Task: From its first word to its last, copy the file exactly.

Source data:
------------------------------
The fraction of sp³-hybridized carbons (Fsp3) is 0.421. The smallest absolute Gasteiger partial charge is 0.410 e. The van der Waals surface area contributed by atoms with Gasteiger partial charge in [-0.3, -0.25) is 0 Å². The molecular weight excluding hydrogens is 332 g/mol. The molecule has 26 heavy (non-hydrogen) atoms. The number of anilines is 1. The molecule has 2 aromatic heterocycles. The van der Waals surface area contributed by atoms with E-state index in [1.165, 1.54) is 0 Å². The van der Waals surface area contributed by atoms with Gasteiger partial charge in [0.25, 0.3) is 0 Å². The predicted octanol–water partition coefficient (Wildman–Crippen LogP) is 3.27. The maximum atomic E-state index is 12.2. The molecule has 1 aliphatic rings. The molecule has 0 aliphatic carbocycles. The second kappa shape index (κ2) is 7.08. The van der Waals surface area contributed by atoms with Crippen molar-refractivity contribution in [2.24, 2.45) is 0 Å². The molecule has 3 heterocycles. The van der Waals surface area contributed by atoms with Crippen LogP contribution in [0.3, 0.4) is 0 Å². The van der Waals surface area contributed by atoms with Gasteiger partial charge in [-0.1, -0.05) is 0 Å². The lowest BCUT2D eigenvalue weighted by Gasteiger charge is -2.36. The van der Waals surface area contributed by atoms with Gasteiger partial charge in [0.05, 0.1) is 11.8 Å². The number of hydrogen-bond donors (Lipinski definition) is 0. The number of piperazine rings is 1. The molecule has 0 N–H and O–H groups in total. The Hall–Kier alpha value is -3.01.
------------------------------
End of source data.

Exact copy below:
The fraction of sp³-hybridized carbons (Fsp3) is 0.421. The smallest absolute Gasteiger partial charge is 0.410 e. The van der Waals surface area contributed by atoms with Gasteiger partial charge in [-0.3, -0.25) is 0 Å². The molecular weight excluding hydrogens is 332 g/mol. The molecule has 26 heavy (non-hydrogen) atoms. The number of anilines is 1. The molecule has 2 aromatic heterocycles. The van der Waals surface area contributed by atoms with E-state index in [1.165, 1.54) is 0 Å². The van der Waals surface area contributed by atoms with Gasteiger partial charge in [0.25, 0.3) is 0 Å². The predicted octanol–water partition coefficient (Wildman–Crippen LogP) is 3.27. The maximum atomic E-state index is 12.2. The molecule has 1 aliphatic rings. The molecule has 0 aliphatic carbocycles. The second kappa shape index (κ2) is 7.08. The van der Waals surface area contributed by atoms with Crippen molar-refractivity contribution in [2.24, 2.45) is 0 Å². The molecule has 3 heterocycles. The van der Waals surface area contributed by atoms with Crippen LogP contribution in [0.3, 0.4) is 0 Å². The van der Waals surface area contributed by atoms with Gasteiger partial charge in [-0.1, -0.05) is 0 Å². The lowest BCUT2D eigenvalue weighted by Gasteiger charge is -2.36. The van der Waals surface area contributed by atoms with Gasteiger partial charge in [0.05, 0.1) is 11.8 Å². The number of hydrogen-bond donors (Lipinski definition) is 0. The number of piperazine rings is 1. The molecule has 0 N–H and O–H groups in total. The Hall–Kier alpha value is -3.01.